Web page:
Dorrit Black

Dorrit Black was one of the most important Australian modernists, advancing and promoting the cause of modern art in Australia through her practice, advocacy and teaching.

Dorrit Black: Unseen Forces is the largest retrospective ever staged of the artist’s work and is the first exhibition in nearly forty years to reassess Black’s contribution to the story of Australian art.

The Art Gallery of South Australia is presenting a comprehensive survey exhibition of Black’s work from 14 June 2014 that will celebrate her life work alongside a concurrent exhibition celebrating another Adelaide-born artist – Mortimer Menpes.

Mortimer Menpes was South Australia’s first artist to have a successful international career. He was born in Port Adelaide and moved to London in 1875. The first retrospective of the artist’s work ever held The World of Mortimer Menpes: painter, etcher, raconteur features over 250 works of art including paintings, prints and a never before seen sketchbook.

The two exhibitions reveal the pioneering role that each artist played, albeit in different circles and at different times. These two retrospectives, running from Saturday 14 June to Sunday 7 September 2014, will celebrate the life work of wo influential, Adelaide-born artists.

Mortimer Menpes and Dorrit Black were both painters and printmakers who shared a common desire to travel the world to develop their careers in art. Although a generation apart they both shared a love of recording the ordinary and natural world.

Adelaide born Dorrit Black (1891-1951) is one of Australia’s most important modern artists and was at the forefront of bringing modern art to Australia from Europe in 1929. Against a reactionary tide, she maintained a determined commitment to practising, promoting and teaching modern art while sustaining a strong desire to express her own artistic vision.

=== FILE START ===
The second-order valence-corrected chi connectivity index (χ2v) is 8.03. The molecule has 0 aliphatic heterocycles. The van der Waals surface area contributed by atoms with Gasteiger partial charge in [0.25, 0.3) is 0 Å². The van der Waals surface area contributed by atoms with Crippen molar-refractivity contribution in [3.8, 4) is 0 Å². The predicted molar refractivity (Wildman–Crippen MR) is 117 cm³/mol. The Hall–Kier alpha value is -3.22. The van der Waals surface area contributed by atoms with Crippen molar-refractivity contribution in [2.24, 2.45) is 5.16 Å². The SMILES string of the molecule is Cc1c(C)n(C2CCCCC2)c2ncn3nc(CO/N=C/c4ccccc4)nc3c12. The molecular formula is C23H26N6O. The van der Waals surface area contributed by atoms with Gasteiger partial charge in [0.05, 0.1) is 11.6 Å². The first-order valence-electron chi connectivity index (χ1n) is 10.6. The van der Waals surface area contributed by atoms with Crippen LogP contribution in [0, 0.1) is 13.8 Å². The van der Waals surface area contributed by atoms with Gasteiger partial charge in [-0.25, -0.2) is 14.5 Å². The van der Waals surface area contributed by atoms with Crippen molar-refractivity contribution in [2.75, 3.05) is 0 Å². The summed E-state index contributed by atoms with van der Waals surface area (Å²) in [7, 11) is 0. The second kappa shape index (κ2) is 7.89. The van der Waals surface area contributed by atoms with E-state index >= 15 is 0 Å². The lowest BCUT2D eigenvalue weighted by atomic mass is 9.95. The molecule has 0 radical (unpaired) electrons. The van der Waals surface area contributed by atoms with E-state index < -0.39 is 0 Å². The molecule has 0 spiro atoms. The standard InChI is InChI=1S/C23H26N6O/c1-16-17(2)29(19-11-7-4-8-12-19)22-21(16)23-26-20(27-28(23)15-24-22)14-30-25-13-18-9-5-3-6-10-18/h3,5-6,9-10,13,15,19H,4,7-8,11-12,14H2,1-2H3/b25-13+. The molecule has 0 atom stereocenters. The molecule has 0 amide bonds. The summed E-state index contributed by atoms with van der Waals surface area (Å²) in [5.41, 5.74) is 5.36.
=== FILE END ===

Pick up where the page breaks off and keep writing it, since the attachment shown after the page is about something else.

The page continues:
Black studied in London and Paris in the 1920s with leading modern art teachers such as the British linocut printmaker Claude Flight and French cubists André Lhote and Albert Gleizes. Her European artistic experiences inspired her to establish the landmark Modern Art Centre in Sydney in 1931.

When Black returned to live in Adelaide at the end of 1933 she became an influential artistic figure both as an inspirational teacher and as a pioneer of South Australian modernism. Although somewhat isolated in Adelaide, her personal work gained in strength and individuality and despite actively exhibiting, audiences were not ready for the sometimes unforgiving power of her work. Sadly, she sold few works in her lifetime and never experienced great financial success or widespread recognition. Her tragic sudden death in a car accident in 1951 at the age of fifty-nine further contributed to her steady neglect.

This exhibition will be the largest retrospective ever staged of the artist’s work and will be the first exhibition in nearly forty years to reassess Dorrit Black’s contribution to the story of Australian art. While better-known as a pioneering printmaker, this exhibition will showcase the full breadth of her artistic virtuosity and demonstrate the artist’s remarkable talent as a draughtswoman, watercolourist and oil painter of unprecedented force.

Two hundred works will feature in the exhibition encompassing all media and with a  focus on still life, portraiture and landscape. The works are drawn from the Art Gallery of South Australia’s collection and other public and private collections from across the nation.

The exhibition is accompanied by a full colour illustrated monograph outlining the artist’s life and artistic output. Based on several years of research and written by the exhibition curator, Tracey Lock-Weir, the monograph reveals Dorrit Black as an artist of unsuspected importance.

Dorrit Black: Unseen Forces
14 June to 7 September, 2014
Art Gallery of South Australia


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